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To George Washington from W.S. Webb, 1 January 1797

Respected Sir, No. 87 Vine & Third Street Sunday Noon 1 Jany 1797

As the voice of your Country proclaims you the Friend and Defender of the liberties & Happiness of your fellow-creatures—A defenceless Stranger, persecuted, bowed down by misfortune, and on the very brink of misery—this to you for refuge.

Nothing but the necessity of his Case, & the peculiar circumstances attending it—could have induced Him to take this liberty; but, apparently neglected by those to whom it was natural (from his introductions) to look up to for advice & assistance—without Friends capable of patronizing—in a foreign Country—& far from his Family & connections—exposed too, to difficulties, which has arisen from a too sanguine temper & expectations cherished by hopes He has not been able yet to realize—which has led him into errour—errours however of the Head, and not of the Heart; Under these complicated circumstances & consequent reasons for Sorrow and distress, it is Sir, to yr Philanthropy & benevolence—One who has known better days, and has lived (until lately) from his cradle in comfort, if not in affluence, has recourse to you who has the power, to place him in some situation to enable him (in the faithful and industrious discharge of the duties of such an one as his abilities might be found adequate to—) to prove the integrity of his motives—and truth contained in the respectable Letters introductory from Major Thomas Pinckney, & other respectable Gentn of Virginia not then in England—with which He was favor’d and honor’d by this Country—O Sir then hallow honour, this sacred day of rest, this first day of a New Year with a Work of Mercy, worthy of yr Generous and Godlike bosom—snatch from destruction a poor way [wort] son of misery, whose Heart is breaking with sorrow—And to the prayers of the grateful part of Your People—add the daily fervent aspirations of an individual who flatters himself He is not altogather unworthy of your kindness—who is now at the footstool of Mercy pouring out his Soul, That the Blessings of a beloved widowed wife, and children—with those of a sorrowing Husband & Father to whom their lives are dearer than his own existence—and whom present feelings bordering upon distraction are like one ready to perish but none to help him—may by the munificent Hand of the Great Author & Giver of every good and of every perfect gift—be showered down upon you.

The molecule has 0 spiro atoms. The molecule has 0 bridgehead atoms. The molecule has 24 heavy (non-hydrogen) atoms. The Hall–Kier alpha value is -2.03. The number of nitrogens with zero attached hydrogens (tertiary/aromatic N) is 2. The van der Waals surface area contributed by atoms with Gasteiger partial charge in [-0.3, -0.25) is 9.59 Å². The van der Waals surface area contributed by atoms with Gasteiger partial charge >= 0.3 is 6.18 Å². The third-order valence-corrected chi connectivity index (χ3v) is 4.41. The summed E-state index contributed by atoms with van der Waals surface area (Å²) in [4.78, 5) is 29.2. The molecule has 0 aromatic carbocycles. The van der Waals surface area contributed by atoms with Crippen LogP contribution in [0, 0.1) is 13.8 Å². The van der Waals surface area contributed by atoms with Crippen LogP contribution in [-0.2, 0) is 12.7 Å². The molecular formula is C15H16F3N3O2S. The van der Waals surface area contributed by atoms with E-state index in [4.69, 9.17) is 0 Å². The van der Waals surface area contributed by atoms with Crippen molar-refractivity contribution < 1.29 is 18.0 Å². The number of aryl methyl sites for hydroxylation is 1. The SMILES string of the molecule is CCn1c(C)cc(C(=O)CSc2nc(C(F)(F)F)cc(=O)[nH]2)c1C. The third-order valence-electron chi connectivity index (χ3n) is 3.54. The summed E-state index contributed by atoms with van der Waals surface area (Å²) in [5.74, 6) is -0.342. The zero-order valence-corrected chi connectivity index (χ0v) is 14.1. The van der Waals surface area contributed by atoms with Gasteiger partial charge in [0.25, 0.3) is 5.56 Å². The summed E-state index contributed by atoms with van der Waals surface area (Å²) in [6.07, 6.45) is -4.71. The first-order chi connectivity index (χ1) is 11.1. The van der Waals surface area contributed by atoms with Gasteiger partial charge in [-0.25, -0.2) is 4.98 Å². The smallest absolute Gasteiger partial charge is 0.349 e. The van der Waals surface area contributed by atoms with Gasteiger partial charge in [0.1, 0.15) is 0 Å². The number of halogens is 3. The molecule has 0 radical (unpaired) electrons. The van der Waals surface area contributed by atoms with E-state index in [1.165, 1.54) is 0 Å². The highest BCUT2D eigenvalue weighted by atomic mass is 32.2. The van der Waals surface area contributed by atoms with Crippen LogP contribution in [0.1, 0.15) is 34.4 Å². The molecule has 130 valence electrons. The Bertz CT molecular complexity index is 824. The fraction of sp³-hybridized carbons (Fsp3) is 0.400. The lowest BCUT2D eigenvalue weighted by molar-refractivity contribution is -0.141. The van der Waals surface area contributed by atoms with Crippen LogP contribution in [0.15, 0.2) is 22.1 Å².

With an apology (for this Liberty) which humility suggests—united to the respect a philosophic mind, & a Lover of virtue, bears to exalted excellence I beg permission Sir, to add the name of

W.S. Webb

P.S. It is in my recollection & may not be amiss to mention, that I had the honor of being introduced to Yr Excellency, by Judge Blair.


DLC: Papers of George Washington.

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